In the first section of this three-part article, Ong explains how humans' awareness of their place in history developed before Darwin's discovery. Before Darwin, this awareness was helped most by the development of writing, for once written records existed, humans could compare and contrast themselves to people of earlier times. In the West, what developed was not merely a keener sense of history but a sense of history that acknowledged the past as the foundation for the present and recognized the future as something that would be distinctly different from the present. While this specific sense of times can be seen in the work of many intellectuals of Darwin's time, it is in Darwin's work that this sense of history "crystallized" and became widespread.
In the second section of the article, Ong describes how evolutionary thought was already developing in philosophy (through the work of Giambattista Vico, Hegel, Schelling, and Auguste Comte) and in the natural sciences (through the work of the French astronomer La Place and the English geologists James Hutton and Charles Lyell). Hutton and Lyell's refutation of catastrophic theory was especially important, for this theory had often been associated with a religious point of view. While Hutton and Lyell's work did not destroy catastrophic theory altogether (it lives on as its own entity, as well as through the tendency to look for cyclical patterning in history rather than acknowledging an evolutionary progression), their work and the work of others opened the door for Christians to incorporate a more evolutionary perspective.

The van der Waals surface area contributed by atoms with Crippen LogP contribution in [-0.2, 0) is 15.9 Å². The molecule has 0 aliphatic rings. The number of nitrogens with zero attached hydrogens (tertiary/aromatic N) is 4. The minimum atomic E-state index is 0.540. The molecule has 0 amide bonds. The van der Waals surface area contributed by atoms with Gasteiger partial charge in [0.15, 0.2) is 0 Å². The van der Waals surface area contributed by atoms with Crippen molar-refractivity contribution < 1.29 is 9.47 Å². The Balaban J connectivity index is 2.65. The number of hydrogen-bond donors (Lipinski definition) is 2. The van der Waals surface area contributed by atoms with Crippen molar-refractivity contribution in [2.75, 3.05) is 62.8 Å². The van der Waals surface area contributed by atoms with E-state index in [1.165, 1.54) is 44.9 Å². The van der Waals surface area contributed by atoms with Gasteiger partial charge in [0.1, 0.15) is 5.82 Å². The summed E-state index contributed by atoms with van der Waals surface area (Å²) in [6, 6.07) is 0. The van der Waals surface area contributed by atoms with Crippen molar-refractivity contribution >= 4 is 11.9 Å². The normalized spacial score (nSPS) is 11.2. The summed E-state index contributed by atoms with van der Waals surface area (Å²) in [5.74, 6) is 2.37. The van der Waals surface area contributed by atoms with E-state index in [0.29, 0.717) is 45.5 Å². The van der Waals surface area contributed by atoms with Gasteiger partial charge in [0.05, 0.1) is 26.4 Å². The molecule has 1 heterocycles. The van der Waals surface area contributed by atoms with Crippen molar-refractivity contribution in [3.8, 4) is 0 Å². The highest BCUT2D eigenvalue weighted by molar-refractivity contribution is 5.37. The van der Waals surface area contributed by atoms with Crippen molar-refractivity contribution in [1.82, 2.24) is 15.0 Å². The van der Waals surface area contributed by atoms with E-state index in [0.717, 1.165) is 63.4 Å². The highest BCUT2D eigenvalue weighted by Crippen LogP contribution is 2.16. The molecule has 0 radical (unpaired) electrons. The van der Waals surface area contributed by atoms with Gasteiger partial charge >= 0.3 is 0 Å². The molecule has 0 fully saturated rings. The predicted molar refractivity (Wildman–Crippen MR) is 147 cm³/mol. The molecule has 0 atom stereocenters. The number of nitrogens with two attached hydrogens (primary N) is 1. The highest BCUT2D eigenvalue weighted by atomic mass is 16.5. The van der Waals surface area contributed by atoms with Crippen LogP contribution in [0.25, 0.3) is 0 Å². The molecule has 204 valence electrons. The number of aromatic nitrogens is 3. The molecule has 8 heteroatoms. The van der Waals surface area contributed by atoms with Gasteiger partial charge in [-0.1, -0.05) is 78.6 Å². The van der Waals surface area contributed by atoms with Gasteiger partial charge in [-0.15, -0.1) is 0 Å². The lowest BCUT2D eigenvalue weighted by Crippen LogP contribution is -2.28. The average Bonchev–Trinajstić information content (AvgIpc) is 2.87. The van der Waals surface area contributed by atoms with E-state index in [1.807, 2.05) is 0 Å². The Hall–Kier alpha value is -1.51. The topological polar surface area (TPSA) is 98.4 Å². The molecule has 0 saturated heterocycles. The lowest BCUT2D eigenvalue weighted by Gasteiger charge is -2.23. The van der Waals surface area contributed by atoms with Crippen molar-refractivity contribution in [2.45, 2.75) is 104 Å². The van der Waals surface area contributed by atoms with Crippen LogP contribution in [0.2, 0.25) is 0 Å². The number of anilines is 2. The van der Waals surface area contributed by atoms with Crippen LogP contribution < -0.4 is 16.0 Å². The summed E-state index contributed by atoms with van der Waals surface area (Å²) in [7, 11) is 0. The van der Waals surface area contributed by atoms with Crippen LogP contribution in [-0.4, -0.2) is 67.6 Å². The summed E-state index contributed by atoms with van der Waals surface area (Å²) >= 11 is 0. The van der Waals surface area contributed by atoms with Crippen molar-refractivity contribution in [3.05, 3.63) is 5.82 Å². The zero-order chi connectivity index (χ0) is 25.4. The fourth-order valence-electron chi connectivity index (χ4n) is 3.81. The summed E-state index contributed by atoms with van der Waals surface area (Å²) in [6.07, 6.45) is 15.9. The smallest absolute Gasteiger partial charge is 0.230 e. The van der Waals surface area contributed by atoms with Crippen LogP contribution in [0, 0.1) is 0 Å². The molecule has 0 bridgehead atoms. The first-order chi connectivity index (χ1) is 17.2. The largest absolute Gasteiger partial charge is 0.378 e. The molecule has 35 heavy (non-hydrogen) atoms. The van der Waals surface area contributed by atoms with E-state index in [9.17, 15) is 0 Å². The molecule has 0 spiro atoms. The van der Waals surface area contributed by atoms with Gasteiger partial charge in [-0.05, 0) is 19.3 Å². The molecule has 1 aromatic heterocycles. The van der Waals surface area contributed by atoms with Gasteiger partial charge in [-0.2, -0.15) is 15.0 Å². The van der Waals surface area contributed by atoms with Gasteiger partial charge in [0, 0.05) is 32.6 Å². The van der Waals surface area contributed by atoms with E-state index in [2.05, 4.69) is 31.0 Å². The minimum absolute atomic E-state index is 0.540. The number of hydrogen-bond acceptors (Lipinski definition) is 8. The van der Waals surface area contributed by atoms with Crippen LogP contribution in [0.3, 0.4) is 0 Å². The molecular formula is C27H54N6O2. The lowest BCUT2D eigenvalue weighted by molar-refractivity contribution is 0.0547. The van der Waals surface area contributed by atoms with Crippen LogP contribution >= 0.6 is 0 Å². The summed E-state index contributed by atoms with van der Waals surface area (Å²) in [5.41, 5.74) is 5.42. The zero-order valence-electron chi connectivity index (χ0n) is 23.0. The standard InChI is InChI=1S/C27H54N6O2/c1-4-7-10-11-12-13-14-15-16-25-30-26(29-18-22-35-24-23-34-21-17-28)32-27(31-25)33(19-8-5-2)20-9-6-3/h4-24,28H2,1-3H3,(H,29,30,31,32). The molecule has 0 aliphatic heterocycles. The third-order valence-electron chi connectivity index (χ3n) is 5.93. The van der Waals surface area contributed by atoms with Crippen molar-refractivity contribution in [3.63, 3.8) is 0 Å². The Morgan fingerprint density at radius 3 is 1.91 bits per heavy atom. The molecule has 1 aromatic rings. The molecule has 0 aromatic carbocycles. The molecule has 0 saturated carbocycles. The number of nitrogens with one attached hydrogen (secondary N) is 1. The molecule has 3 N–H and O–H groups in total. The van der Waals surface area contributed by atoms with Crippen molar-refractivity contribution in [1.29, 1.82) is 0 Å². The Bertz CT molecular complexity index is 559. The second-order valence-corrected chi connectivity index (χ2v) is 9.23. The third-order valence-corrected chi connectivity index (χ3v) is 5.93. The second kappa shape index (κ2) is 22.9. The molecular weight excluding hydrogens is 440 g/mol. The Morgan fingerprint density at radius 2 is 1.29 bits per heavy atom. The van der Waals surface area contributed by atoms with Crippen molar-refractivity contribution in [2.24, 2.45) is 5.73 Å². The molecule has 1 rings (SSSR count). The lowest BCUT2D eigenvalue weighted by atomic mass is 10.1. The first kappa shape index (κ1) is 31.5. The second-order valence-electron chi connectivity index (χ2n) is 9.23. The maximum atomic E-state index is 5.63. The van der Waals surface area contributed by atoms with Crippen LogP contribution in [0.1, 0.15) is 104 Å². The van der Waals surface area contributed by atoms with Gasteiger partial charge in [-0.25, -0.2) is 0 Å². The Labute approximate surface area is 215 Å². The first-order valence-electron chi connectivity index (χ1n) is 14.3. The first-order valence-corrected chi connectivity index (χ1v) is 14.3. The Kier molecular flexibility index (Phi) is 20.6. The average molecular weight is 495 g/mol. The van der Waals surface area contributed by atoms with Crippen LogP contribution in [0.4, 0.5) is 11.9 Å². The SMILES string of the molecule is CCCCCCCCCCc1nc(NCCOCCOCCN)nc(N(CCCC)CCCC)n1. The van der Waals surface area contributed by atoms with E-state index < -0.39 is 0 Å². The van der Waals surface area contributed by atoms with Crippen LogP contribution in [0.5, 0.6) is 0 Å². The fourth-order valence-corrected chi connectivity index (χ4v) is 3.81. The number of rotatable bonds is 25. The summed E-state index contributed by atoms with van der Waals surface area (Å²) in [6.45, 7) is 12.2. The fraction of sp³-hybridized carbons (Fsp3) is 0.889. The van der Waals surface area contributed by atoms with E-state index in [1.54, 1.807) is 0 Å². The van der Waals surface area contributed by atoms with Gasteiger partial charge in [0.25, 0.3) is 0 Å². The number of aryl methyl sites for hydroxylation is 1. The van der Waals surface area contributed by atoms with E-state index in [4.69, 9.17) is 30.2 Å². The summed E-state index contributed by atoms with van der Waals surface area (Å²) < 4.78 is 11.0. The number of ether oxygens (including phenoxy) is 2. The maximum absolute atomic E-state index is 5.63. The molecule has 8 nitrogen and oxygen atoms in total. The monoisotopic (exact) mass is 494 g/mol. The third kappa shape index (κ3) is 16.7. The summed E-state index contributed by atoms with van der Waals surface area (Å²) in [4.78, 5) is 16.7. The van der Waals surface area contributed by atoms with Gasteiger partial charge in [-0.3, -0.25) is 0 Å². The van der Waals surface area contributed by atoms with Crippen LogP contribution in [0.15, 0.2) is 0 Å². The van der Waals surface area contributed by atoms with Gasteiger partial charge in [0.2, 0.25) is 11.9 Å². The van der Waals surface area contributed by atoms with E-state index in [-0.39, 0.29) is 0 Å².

Ong believes that cyclical patterning is present in history (he cites cyclical patterns discussed by both historians and artists), but he also believes that people latch onto cyclical patterning just as they do myth (a danger Ong discusses in "Myth and the Cabalas") in order to avoid their fears about the future. In fact, Ong argues that a Christian view of the world is more compatible with an evolutionary view of history than it is with a cyclical view of history; the Incarnation was a historical event that occurred after a series of other events building up to it, and it was different from any event that came before it. While Ong does not like to label this view of history as strictly "linear" because that term implies spatial imagery that is not accurate, he accepts the term because it separates the Christian view of history from the cyclical view.
In the last section of the article, Ong refutes some of the more plausible
arguments for the cyclical view, such as the Earth's movement around the
Sun. In addition, Ong asserts that a cyclical model does not respond
to the reality of history, where each event is new and different, nor does
it acknowledge the uniqueness of individual human beings. Despite
the fact that humans have been present only for a small part of the development
of the cosmos, when one takes an evolutionary view of history and acknowledges
that all that has occurred before the birth of humankind leads up to this
birth, humans really are quite significant. Likewise, when one realizes
that all that occurred in religious history led up to the Incarnation,
rejecting an evolutionary view is nearly impossible for Christians.